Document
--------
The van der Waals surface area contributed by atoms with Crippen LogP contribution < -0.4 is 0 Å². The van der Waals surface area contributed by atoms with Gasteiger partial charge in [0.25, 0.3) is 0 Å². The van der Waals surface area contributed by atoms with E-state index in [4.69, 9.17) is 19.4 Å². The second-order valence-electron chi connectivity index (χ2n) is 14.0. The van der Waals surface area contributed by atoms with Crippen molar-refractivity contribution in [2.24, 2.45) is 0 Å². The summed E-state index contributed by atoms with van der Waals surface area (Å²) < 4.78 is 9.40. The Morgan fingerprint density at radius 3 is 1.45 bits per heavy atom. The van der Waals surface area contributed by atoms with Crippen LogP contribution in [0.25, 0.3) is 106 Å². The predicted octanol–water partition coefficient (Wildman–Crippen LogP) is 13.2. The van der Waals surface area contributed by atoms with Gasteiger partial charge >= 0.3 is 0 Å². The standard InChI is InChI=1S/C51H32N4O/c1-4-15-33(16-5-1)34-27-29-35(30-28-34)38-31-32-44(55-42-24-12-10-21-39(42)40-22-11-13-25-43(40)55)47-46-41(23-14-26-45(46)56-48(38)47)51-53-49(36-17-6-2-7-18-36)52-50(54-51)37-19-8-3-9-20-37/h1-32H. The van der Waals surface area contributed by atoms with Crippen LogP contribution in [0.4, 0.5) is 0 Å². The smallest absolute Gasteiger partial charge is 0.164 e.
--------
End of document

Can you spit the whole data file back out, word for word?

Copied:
The van der Waals surface area contributed by atoms with Crippen LogP contribution < -0.4 is 0 Å². The van der Waals surface area contributed by atoms with Gasteiger partial charge in [0.25, 0.3) is 0 Å². The van der Waals surface area contributed by atoms with E-state index in [4.69, 9.17) is 19.4 Å². The second-order valence-electron chi connectivity index (χ2n) is 14.0. The van der Waals surface area contributed by atoms with Crippen molar-refractivity contribution in [2.24, 2.45) is 0 Å². The summed E-state index contributed by atoms with van der Waals surface area (Å²) < 4.78 is 9.40. The Morgan fingerprint density at radius 3 is 1.45 bits per heavy atom. The van der Waals surface area contributed by atoms with Crippen LogP contribution in [0.25, 0.3) is 106 Å². The predicted octanol–water partition coefficient (Wildman–Crippen LogP) is 13.2. The van der Waals surface area contributed by atoms with Gasteiger partial charge >= 0.3 is 0 Å². The standard InChI is InChI=1S/C51H32N4O/c1-4-15-33(16-5-1)34-27-29-35(30-28-34)38-31-32-44(55-42-24-12-10-21-39(42)40-22-11-13-25-43(40)55)47-46-41(23-14-26-45(46)56-48(38)47)51-53-49(36-17-6-2-7-18-36)52-50(54-51)37-19-8-3-9-20-37/h1-32H. The van der Waals surface area contributed by atoms with Crippen LogP contribution in [0.4, 0.5) is 0 Å². The smallest absolute Gasteiger partial charge is 0.164 e.